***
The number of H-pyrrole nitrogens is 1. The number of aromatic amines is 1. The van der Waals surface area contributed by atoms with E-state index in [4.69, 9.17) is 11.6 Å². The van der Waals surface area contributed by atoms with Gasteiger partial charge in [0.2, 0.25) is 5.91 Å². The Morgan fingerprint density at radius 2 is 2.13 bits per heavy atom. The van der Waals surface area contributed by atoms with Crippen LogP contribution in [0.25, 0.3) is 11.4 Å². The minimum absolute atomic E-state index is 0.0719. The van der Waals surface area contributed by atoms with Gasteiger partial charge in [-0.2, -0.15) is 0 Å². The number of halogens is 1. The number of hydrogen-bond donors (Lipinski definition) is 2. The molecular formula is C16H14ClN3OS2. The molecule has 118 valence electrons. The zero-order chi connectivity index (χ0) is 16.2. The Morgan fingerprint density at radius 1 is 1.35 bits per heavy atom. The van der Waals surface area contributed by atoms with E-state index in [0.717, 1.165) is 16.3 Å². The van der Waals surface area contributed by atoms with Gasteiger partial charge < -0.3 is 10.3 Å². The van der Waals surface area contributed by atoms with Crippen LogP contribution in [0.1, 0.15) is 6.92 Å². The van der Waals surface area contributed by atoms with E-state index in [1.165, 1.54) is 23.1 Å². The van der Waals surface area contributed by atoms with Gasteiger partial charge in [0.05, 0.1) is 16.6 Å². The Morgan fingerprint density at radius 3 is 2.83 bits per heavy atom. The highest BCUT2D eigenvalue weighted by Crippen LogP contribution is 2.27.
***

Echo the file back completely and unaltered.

The number of H-pyrrole nitrogens is 1. The number of aromatic amines is 1. The van der Waals surface area contributed by atoms with E-state index in [4.69, 9.17) is 11.6 Å². The van der Waals surface area contributed by atoms with Gasteiger partial charge in [0.2, 0.25) is 5.91 Å². The Morgan fingerprint density at radius 2 is 2.13 bits per heavy atom. The van der Waals surface area contributed by atoms with Crippen LogP contribution in [0.25, 0.3) is 11.4 Å². The minimum absolute atomic E-state index is 0.0719. The van der Waals surface area contributed by atoms with Gasteiger partial charge in [-0.2, -0.15) is 0 Å². The number of halogens is 1. The number of hydrogen-bond donors (Lipinski definition) is 2. The molecular formula is C16H14ClN3OS2. The molecule has 118 valence electrons. The zero-order chi connectivity index (χ0) is 16.2. The Morgan fingerprint density at radius 1 is 1.35 bits per heavy atom. The van der Waals surface area contributed by atoms with E-state index in [0.717, 1.165) is 16.3 Å². The van der Waals surface area contributed by atoms with Gasteiger partial charge < -0.3 is 10.3 Å². The van der Waals surface area contributed by atoms with Crippen LogP contribution in [0.1, 0.15) is 6.92 Å². The van der Waals surface area contributed by atoms with E-state index in [1.165, 1.54) is 23.1 Å². The van der Waals surface area contributed by atoms with Gasteiger partial charge in [0.05, 0.1) is 16.6 Å². The Morgan fingerprint density at radius 3 is 2.83 bits per heavy atom. The highest BCUT2D eigenvalue weighted by Crippen LogP contribution is 2.27.